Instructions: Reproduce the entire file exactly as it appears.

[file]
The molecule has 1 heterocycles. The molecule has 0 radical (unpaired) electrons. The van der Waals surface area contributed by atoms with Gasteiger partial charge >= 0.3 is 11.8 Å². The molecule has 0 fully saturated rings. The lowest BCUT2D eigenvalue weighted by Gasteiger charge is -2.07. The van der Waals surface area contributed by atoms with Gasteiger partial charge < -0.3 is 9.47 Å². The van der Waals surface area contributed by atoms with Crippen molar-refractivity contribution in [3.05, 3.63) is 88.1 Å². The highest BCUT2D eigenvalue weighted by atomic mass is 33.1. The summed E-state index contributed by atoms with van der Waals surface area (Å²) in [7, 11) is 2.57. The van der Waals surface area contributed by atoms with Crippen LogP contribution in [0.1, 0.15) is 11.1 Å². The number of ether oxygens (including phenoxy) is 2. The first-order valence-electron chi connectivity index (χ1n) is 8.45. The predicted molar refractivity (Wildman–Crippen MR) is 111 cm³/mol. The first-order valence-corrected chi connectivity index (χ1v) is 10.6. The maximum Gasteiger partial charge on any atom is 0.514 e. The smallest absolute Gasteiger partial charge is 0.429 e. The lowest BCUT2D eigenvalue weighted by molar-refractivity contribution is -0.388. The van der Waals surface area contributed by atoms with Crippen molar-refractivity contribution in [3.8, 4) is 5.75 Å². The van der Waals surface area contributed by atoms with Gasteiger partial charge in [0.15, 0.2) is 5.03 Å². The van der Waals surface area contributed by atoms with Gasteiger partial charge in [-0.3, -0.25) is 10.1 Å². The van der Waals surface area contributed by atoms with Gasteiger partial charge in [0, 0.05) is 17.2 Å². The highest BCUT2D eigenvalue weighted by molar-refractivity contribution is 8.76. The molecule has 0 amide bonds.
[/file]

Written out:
The molecule has 1 heterocycles. The molecule has 0 radical (unpaired) electrons. The van der Waals surface area contributed by atoms with Gasteiger partial charge >= 0.3 is 11.8 Å². The molecule has 0 fully saturated rings. The lowest BCUT2D eigenvalue weighted by Gasteiger charge is -2.07. The van der Waals surface area contributed by atoms with Gasteiger partial charge < -0.3 is 9.47 Å². The van der Waals surface area contributed by atoms with Crippen molar-refractivity contribution in [3.05, 3.63) is 88.1 Å². The highest BCUT2D eigenvalue weighted by atomic mass is 33.1. The summed E-state index contributed by atoms with van der Waals surface area (Å²) in [7, 11) is 2.57. The van der Waals surface area contributed by atoms with Crippen LogP contribution in [0.1, 0.15) is 11.1 Å². The number of ether oxygens (including phenoxy) is 2. The first-order valence-electron chi connectivity index (χ1n) is 8.45. The predicted molar refractivity (Wildman–Crippen MR) is 111 cm³/mol. The first-order valence-corrected chi connectivity index (χ1v) is 10.6. The maximum Gasteiger partial charge on any atom is 0.514 e. The smallest absolute Gasteiger partial charge is 0.429 e. The lowest BCUT2D eigenvalue weighted by molar-refractivity contribution is -0.388. The van der Waals surface area contributed by atoms with Crippen molar-refractivity contribution in [3.8, 4) is 5.75 Å². The van der Waals surface area contributed by atoms with Gasteiger partial charge in [0.15, 0.2) is 5.03 Å². The van der Waals surface area contributed by atoms with Gasteiger partial charge in [-0.3, -0.25) is 10.1 Å². The van der Waals surface area contributed by atoms with Gasteiger partial charge in [0, 0.05) is 17.2 Å². The highest BCUT2D eigenvalue weighted by molar-refractivity contribution is 8.76. The molecule has 0 amide bonds.